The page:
This software is free to all hearing professionals who fit Starkey based products.
But you are correct, if you don’t have access to this, you should use your initiative and download some kind of background noise generator or buy one. Or if you can’t do that, take a walk with the patient outside into the real world.
Absolutely. Aids should be fitted with nirmal every day background sounds.
But this takes time to do. Ed
Cafeteria noise is the one I use from the Med-Rx CD.
Will not let a client out of the door unless they can hear me over the noise with their aid in. I’ll also get the spouse to ask a couple of random questions while the noise is playing to make sure they are understanding everything.
I simply take my clients to an Italian cafe to try out the aids.
Real world, not CDs.
That’s nothing. I fly my patients first class to Las Vegas where I put them up at a suite in the Venetian. The next evening we go to the Rain at the Palms where all the kids go, and I whisper to them over cocktails in the VIP lounge. If they can’t hear me from 50 feet away, I buy them a new car.
Now of course, they only get that on the premium line of aids. :rolleyes:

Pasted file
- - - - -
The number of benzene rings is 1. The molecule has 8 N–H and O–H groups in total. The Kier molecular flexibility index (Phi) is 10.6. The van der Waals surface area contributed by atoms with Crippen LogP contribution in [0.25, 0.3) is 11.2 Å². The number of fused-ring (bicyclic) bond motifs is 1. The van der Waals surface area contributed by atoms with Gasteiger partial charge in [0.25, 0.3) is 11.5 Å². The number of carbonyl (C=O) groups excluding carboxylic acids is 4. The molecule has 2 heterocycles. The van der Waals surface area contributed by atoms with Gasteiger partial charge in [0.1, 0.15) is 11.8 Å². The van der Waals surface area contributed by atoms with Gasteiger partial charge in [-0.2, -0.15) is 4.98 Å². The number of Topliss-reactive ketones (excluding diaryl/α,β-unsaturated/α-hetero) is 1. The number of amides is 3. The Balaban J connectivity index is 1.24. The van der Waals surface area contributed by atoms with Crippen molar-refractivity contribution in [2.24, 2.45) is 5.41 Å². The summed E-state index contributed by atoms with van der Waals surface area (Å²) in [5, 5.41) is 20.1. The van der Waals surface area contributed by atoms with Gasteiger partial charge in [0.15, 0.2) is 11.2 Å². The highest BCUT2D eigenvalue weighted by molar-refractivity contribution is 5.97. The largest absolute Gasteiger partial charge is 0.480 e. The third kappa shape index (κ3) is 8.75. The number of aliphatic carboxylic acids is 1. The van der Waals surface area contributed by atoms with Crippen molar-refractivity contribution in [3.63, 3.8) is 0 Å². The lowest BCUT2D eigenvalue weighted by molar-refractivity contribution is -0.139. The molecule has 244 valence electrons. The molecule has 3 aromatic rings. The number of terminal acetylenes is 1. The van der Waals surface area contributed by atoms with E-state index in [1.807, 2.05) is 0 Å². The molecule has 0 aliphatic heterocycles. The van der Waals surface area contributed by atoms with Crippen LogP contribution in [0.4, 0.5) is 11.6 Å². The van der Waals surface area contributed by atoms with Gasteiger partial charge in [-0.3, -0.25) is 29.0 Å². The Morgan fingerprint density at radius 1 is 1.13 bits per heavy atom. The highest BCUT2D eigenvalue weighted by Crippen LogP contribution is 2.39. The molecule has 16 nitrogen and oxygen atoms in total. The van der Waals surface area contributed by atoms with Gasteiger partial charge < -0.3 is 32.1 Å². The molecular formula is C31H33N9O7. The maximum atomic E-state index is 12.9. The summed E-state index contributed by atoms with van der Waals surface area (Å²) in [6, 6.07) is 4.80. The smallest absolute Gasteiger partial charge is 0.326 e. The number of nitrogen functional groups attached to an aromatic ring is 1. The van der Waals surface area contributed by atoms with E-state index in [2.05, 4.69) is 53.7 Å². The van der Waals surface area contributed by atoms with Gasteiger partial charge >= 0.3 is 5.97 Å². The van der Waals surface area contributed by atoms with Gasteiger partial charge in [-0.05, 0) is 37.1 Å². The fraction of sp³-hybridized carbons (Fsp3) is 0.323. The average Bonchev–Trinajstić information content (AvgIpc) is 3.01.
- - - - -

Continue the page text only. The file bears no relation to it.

What’s your phone number I think I will make an appointment Love the sound of a trip to Las Vegas especially when I live in Oz.
So that’s why you sell so many Wi Series!
Admittedly, I’m using software that’s kind of out-of-date (Aventa 2.95 – for Resound aids) but it surprises me that there are no “real-world” sound files that make sense for work or the classroom. The party sound files are the most help, but they really aren’t like a light-industry setting (my work) or discussion carried on politely and at reasonable levels, but in a peaky, overly bright acoustic environment (the classroom).
Resound has quite elaborate instructions for setting up just such a facility, and Aventa has tons of sound files (although like I say with some limitation) for this use. I’m thinking that, one, it would cost a lot of money to set up the specified listening room, and two, fitting sessions would take three or four times as long.